Experimental Characterization of electrospinning: the electrically forced jet and instabilities
Original Entry by Holly McIlwee, AP225 Fall 09
Experimental Characterization of Electrospinning: the electrically forced jet and instabilities. Y. M. Shin, M. Hohman, M. P. Brenner and G. C. Rutledge, Polymer, 42,9955-9967(2001).
Electrospinning, Electrified Fluid Jet, Instability
Sub micron polymer fibers are formed from solution by subjecting the solution to a high electric field. The author has chosen to investigate the jet of polymer that is produced by this electric field and its instabilities.
Traditionally polymer fibers are formed using a technique called extrusion which applies pressure on a polymer melt to great a continuous fiber or profile. The extrusion process is not optimized for sub-micron features without many defects or mechanical instabilities. In order to form sub-micron fibers, the electrospinning process has been employed more recently. The attractiveness of these fibers stems from their high surface area to volume ratio as well as their nanoscale . The first reference to the electrospinning process was in 1934.  But more recently in 1995,  it was confirmed that submicron fibers were formed.
As of 2001 over 30 polymers had been electrospun. Material, equipment, and operating parameters can have a great effect on the resulting fibers and up until the time of this paper, many of these issues were not extensively studied. Until this time there has not been a quantitatively accurate theory, which Brenner et al. believes in a hinderance to comparing and analyzing experimental results. Brenner sets out to show that jet formation and instability can be characterized by using a small set of operating parameters.
Many soft matter considerations are relevant when utilizing electrospinning for fiber formation. Of particular importance: viscosity, conductivity, dielectric constant, and surface tension. Important operating parameters are: flow rate, jet current, applied electric potential, and distance between spinneret and collector.
It was found that the shape of the jet is dependent on the E-field and flow rate. When the electric field in increased the jet thins more rapidly and the Taylor cone becomes shorter and more concave. Beyond the Taylor cone, the jet thins more slowly. This review will highlight the jet instability analysis done by Brenner et al. Steady state jet profiles can be calculated and numerically compared to experiments. Two assumptions are necessary for this: the fiber is infinitely long, and it is a slender jet.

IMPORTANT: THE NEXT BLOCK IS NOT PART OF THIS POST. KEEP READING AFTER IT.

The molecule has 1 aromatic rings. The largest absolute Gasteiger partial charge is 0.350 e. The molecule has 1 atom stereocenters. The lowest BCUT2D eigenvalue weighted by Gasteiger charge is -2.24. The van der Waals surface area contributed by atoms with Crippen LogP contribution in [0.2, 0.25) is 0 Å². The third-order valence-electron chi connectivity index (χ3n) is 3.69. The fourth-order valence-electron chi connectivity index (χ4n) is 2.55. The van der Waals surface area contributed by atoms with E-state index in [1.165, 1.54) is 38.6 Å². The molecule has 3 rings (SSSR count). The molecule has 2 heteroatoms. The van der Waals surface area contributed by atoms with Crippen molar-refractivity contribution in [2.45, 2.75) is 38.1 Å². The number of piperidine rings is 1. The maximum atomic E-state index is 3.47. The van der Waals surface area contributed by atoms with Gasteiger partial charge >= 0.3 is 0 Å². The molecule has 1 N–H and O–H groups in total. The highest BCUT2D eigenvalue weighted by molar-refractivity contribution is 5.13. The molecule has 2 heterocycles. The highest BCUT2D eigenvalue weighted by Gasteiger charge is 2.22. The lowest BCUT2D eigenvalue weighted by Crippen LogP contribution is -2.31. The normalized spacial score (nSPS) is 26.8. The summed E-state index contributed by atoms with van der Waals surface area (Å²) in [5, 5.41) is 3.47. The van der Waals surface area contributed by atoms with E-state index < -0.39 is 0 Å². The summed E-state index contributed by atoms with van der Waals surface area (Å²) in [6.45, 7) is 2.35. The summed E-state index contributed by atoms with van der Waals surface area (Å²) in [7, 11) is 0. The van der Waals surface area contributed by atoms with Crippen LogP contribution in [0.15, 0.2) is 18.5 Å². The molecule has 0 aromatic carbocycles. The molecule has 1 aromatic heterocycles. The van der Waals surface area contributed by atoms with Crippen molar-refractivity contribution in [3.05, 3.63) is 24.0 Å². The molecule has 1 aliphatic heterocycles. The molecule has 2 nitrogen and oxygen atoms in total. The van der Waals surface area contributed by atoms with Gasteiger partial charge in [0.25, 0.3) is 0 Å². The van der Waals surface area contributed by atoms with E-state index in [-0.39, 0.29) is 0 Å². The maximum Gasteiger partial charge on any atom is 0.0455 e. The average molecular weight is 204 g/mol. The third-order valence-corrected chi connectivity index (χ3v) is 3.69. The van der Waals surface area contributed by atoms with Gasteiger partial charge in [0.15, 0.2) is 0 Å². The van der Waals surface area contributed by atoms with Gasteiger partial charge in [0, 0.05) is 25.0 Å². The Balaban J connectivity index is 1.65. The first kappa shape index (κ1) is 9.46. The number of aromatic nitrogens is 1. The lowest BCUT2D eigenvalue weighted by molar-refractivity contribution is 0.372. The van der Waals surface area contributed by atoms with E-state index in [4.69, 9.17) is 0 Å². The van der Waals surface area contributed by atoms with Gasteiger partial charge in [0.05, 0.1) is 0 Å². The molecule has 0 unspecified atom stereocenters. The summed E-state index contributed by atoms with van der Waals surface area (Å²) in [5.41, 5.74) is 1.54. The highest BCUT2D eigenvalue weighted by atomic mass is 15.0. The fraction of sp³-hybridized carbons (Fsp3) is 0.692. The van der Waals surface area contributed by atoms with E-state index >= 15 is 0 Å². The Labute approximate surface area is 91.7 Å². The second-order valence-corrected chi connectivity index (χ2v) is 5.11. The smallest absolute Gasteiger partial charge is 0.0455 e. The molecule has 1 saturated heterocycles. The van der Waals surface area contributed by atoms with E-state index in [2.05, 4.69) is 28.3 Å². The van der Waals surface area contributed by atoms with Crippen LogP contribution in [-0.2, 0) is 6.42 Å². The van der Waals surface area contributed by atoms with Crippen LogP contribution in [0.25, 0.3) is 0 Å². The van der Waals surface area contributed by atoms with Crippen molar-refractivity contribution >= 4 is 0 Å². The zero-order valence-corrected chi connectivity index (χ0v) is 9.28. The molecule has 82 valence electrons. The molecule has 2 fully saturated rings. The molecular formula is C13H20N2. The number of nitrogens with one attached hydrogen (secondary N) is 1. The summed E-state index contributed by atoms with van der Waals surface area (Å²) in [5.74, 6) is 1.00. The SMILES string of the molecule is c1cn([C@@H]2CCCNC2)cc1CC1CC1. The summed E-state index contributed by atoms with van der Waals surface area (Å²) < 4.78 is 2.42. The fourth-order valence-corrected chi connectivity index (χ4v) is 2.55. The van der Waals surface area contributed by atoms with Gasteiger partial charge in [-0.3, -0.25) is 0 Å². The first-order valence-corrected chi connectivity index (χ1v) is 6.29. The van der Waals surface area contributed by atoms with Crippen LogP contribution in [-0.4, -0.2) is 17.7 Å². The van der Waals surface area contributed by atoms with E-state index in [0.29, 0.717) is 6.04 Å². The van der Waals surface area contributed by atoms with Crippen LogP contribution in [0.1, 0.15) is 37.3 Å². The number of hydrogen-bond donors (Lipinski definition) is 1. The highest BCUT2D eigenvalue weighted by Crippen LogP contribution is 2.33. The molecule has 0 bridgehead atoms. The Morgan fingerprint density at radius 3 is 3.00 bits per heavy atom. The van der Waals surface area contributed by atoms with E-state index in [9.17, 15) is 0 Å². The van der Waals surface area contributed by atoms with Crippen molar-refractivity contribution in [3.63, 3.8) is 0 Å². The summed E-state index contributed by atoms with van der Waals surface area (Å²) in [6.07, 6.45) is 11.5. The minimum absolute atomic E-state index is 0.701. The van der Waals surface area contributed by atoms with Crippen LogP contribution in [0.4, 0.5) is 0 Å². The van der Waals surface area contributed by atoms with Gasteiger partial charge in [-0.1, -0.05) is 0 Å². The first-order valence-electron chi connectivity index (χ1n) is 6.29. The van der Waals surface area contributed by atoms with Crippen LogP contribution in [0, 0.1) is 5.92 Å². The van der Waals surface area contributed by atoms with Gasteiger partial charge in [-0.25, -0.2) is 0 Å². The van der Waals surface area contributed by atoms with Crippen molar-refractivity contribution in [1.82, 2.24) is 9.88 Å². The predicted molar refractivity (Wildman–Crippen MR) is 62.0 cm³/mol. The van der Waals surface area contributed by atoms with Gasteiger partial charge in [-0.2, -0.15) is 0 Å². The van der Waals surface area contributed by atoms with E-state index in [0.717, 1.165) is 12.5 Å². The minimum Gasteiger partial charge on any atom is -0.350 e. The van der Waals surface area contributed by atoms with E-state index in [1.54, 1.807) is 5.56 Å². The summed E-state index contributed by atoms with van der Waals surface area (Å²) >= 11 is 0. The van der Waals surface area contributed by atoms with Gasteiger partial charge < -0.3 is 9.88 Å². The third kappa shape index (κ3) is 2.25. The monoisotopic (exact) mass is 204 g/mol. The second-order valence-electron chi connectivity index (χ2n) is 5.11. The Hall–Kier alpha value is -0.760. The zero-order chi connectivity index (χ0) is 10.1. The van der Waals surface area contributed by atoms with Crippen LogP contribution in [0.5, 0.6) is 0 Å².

For example when using Glycerol, a material with low conductivity, a high E-field is necessary to obtain stable jets. This is achieved by using high voltage or small separation distance, although the latter makes measuring the jets difficult. It was found that Glycerol jets were formed when the needle protruded beyond the plate, in a parallel plate system. Taylor observed that there exists a critical voltage at which a jet or droplet appears. Increased protrusion increases the E-field on the polymer and therefore lowers the voltage necessary to yield a jet. The E-field changes shape here. This phenomena is called the 'fringe field'. Here the nozzle and top plate are both at the same potential.
Electrospinning and other methods of sub-micron fiber formation are very interesting to those in the soft matter field, not only for the physical phenomena, and yet unknown parameters and properties, but also from an application standpoint. As stated above, the high surface area to volume ratio offers a vast landscape for nanomanipulation and interaction.
 Formhals A. US Patent 1,975,504, 1934.  Doshi J, Reneker DH, J Electrostatics 1995; 35; 151-160.